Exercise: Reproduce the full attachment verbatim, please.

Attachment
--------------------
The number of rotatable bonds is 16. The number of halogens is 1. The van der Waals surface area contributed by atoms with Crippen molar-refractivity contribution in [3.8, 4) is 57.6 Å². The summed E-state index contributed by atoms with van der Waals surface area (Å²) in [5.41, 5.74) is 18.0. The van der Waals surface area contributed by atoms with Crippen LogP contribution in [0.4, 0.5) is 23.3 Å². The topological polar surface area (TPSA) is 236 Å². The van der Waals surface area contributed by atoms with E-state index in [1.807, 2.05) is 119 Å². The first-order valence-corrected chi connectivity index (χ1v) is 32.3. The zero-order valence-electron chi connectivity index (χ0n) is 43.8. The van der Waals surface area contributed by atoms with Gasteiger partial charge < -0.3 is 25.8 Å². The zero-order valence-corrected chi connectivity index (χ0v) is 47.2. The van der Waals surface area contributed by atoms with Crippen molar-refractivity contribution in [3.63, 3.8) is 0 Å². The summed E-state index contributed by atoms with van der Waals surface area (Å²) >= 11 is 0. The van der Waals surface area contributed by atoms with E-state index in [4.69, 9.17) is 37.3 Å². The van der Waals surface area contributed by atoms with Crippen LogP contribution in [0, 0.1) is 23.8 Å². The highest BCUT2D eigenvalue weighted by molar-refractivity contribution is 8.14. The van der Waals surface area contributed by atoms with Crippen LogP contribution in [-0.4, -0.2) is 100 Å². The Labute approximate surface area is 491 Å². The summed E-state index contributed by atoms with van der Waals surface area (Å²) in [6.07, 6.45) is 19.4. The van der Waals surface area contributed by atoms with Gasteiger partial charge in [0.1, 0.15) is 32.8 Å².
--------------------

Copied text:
The number of rotatable bonds is 16. The number of halogens is 1. The van der Waals surface area contributed by atoms with Crippen molar-refractivity contribution in [3.8, 4) is 57.6 Å². The summed E-state index contributed by atoms with van der Waals surface area (Å²) in [5.41, 5.74) is 18.0. The van der Waals surface area contributed by atoms with Crippen LogP contribution in [0.4, 0.5) is 23.3 Å². The topological polar surface area (TPSA) is 236 Å². The van der Waals surface area contributed by atoms with E-state index in [1.807, 2.05) is 119 Å². The first-order valence-corrected chi connectivity index (χ1v) is 32.3. The zero-order valence-electron chi connectivity index (χ0n) is 43.8. The van der Waals surface area contributed by atoms with Gasteiger partial charge < -0.3 is 25.8 Å². The zero-order valence-corrected chi connectivity index (χ0v) is 47.2. The van der Waals surface area contributed by atoms with Crippen molar-refractivity contribution in [3.63, 3.8) is 0 Å². The summed E-state index contributed by atoms with van der Waals surface area (Å²) >= 11 is 0. The van der Waals surface area contributed by atoms with E-state index in [4.69, 9.17) is 37.3 Å². The van der Waals surface area contributed by atoms with Crippen LogP contribution in [0, 0.1) is 23.8 Å². The highest BCUT2D eigenvalue weighted by molar-refractivity contribution is 8.14. The van der Waals surface area contributed by atoms with Crippen LogP contribution in [-0.4, -0.2) is 100 Å². The Labute approximate surface area is 491 Å². The summed E-state index contributed by atoms with van der Waals surface area (Å²) in [6.07, 6.45) is 19.4. The van der Waals surface area contributed by atoms with Gasteiger partial charge in [0.1, 0.15) is 32.8 Å².